So, you bought a race car. Congratulations! Let me guess: you only have a few bars of eye-searingly bright LEDs on the front instead of your OEM headlamps, and now you can't drive it on public roads anymore without getting stabbed in traffic? Gotcha. We at Black Flag are here to help.
It was time for another 24 Hours of LeMons race, so of course, I got a press truck: a 2015 Silverado 1500 High Country. This was the little bro of the Silverado 2500 High Country I'd taken to Texas World Speedway last year, so I wondered if it would feel any different. My requirements for a tow vehicle remain the same: get me there as comfortably as possible so I can sort of forget that I'm driving something larger than most NYC writers' apartments.
For better or worse, I was all set not to tow anything with this truck. I'd arranged for someone else to take care of all the car preparation and hauling duties for the upcoming 24 Hours of LeMons race at Eagles Canyon Raceway. All I had to do was show up, and it was glorious. I offered my unused towing capabilities up on the LeMons forums until I saw little snow flurries on the forecast for the weekend. Being that I'm a Texan and we don't know what to do with snow, I then had to let everybody know that I'd be really uncomfortable binning someone's $500 pride 'n' joy.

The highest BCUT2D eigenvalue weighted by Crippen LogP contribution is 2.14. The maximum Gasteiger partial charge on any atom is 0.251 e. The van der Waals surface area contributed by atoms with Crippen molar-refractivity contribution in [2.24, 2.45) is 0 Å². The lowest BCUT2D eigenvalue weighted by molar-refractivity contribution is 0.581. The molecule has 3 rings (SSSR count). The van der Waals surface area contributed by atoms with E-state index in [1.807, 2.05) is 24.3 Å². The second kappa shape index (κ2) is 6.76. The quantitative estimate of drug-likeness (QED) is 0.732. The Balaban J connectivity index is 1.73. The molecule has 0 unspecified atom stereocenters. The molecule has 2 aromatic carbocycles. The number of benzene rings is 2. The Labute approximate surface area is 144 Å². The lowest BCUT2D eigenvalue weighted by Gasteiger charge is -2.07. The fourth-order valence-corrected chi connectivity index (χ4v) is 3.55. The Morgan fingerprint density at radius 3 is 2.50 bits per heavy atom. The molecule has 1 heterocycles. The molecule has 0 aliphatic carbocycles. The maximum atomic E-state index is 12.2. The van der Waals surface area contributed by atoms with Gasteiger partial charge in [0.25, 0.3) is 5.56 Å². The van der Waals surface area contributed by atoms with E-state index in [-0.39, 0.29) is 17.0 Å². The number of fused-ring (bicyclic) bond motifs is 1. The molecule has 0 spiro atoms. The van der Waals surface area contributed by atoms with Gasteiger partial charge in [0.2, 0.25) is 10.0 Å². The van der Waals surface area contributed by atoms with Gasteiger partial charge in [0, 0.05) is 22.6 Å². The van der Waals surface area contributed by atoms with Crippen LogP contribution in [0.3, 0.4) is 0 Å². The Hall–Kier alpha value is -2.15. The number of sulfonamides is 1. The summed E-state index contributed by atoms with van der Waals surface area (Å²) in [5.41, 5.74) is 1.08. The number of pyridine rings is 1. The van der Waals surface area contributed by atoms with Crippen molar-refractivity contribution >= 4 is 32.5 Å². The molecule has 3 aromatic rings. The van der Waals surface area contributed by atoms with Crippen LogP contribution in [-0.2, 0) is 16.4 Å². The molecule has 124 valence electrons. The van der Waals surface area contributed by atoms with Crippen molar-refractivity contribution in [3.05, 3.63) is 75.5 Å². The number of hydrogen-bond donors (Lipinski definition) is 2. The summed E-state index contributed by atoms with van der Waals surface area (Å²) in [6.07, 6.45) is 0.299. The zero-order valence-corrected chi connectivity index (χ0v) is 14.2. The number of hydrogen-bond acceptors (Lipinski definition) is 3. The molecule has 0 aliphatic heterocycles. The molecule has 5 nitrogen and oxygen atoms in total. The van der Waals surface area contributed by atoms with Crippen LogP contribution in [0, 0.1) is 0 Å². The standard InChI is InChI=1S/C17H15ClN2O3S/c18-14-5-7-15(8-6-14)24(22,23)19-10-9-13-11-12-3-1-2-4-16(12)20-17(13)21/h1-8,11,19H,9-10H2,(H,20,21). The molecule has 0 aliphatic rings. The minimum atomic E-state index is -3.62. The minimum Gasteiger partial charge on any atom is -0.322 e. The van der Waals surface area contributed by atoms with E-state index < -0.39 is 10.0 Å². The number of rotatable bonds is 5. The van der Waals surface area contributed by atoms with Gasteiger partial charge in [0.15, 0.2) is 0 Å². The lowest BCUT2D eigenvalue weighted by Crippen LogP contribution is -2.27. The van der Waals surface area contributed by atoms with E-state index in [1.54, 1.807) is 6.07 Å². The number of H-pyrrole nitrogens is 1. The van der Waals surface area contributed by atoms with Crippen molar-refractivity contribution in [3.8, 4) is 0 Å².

Then I got talked into rescuing another team's race car.
Originally, I had planned to do the ultimate bad idea: two races in two weeks with one car: my Porschelump 944. I'd even asked other locals if I could possibly rent their car for LeMons if mine got damaged too badly running ChumpCar the week before. I was prepared for anything this time.
My problem came down to human resources. Most of the usual suspects who usually co-drive the 944 opted to run the Harris Hill Road ChumpCar race because it was local, and Harris Hill doesn't host many crapcan events. My car filled up immediately for ChumpCar, however, I waited until I knew if I had some kind of full-time job before getting serious about trying to fill up the car for LeMons. Unfortunately, that was in February—the month of the race.